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Designing a Relational Data Warehouse

Most applications today are built using relational databases.  This relational modeling is based on mathematical set theory.  It was first described in 1969 by E.F. Codd who stated that a grouping of elements (tuples) could be related to other tuples in a way that would limit the amount of data stored for any specific tuple and therefore optimize the storage of such data. It’s actually easy to do.  Let’s look at an example using information collected about John Smith.

John Quincy Smith
DOB: 12/31/1969
National ID: 123-45-6789
1234 Main Street, Anytown, VA 20001 (h)
8000 Corporate Drive, Suite 1022, Sombertown, VA 20101 USA (w) (w) (p) (p)
(703) 555-1212 (w)
(703) 212-1555 (h)
(571) 234-9876 (c)
1234-5678-9012-3456 (Visa)

Could all of this information be stored in a single table?  Yes, absolutely but inefficiently.   You can see below what happens when we add a second personal email address column. For every record, regardless of whether there is a work address or second personal email address, additional storage, although minimal, will be allocated.

Another challenge is the need to add additional columns. What if you want to add the ability to choose from more than the stored credit card to pay for Smith’s purchase or you want to add and save multiple shipping addresses?  In each instance, you will need to add columns to this table and modify a lot of code to ensure you are choosing the correct credit card and shipping address.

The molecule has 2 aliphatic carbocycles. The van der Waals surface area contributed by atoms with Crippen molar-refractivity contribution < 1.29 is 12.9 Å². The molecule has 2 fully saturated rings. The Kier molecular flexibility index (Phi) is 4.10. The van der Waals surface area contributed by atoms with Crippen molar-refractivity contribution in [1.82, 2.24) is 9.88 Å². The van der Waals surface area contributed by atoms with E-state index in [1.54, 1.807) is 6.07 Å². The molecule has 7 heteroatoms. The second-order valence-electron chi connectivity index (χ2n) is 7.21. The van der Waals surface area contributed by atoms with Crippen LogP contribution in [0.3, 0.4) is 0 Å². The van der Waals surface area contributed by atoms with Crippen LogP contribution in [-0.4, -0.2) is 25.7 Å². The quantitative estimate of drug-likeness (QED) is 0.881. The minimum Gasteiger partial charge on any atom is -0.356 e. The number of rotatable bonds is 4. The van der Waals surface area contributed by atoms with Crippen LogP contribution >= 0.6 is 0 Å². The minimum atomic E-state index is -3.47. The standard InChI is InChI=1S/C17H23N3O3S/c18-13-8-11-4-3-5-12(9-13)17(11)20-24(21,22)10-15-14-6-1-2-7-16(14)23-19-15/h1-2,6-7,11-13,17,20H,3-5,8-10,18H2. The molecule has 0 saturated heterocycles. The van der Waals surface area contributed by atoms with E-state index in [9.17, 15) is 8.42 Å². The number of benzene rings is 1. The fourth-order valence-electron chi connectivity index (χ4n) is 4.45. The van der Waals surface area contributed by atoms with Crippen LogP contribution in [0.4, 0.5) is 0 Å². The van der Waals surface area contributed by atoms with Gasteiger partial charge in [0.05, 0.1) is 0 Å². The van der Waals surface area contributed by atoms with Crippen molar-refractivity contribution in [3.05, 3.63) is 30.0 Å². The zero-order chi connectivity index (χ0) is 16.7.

The more efficient way is to create a table for each of these logical groupings and continue to break these groupings down to their most basic elements. This will provide you with the greatest amount of flexibility using the least amount of storage space.

First, begin by creating logical groupings of data.

Personal Address Email Phone Number Credit Card
Name Address Line 1 Email Address Phone Number Credit Card Number
DOB Address Line 2 Email Type Phone Type Credit Card Type
SSN City
Postal Code

This is a good start but there are still some repeating values that we will look up, and you could possibly add, delete or change over time.

Address Type Email Type Phone Number Type
Address Type (Home & Work) Email Type (Work & Personal) Phone Type (Work, Home & Cell)
State Province Country Credit Card Type
State Province Name Country Name Credit Card Type (Visa & MasterCard, etc.)


Now connect the tables by joining the appropriate IDs.


This is a basic relational data model. Each transactional system in your organization most likely will have data models which may look similar to this one.

This transaction-based relational data model essentially does not differ from a relational data warehouse data model.  The same principals are used in both instances although the amount of data stored is usually much larger in the data warehouse. One significant difference may be the addition of fields to the tables in the warehouse to identify the source of the data. Using relational modeling techniques to create a data warehouse for some or all of your source application data will create, a subject-oriented, non-volatile, time-variant and integrated data store for your corporate data. This relational data structure is the foundation upon which you can build reporting, and analytic data structures called Data Marts, which we will discuss in a future blog post.

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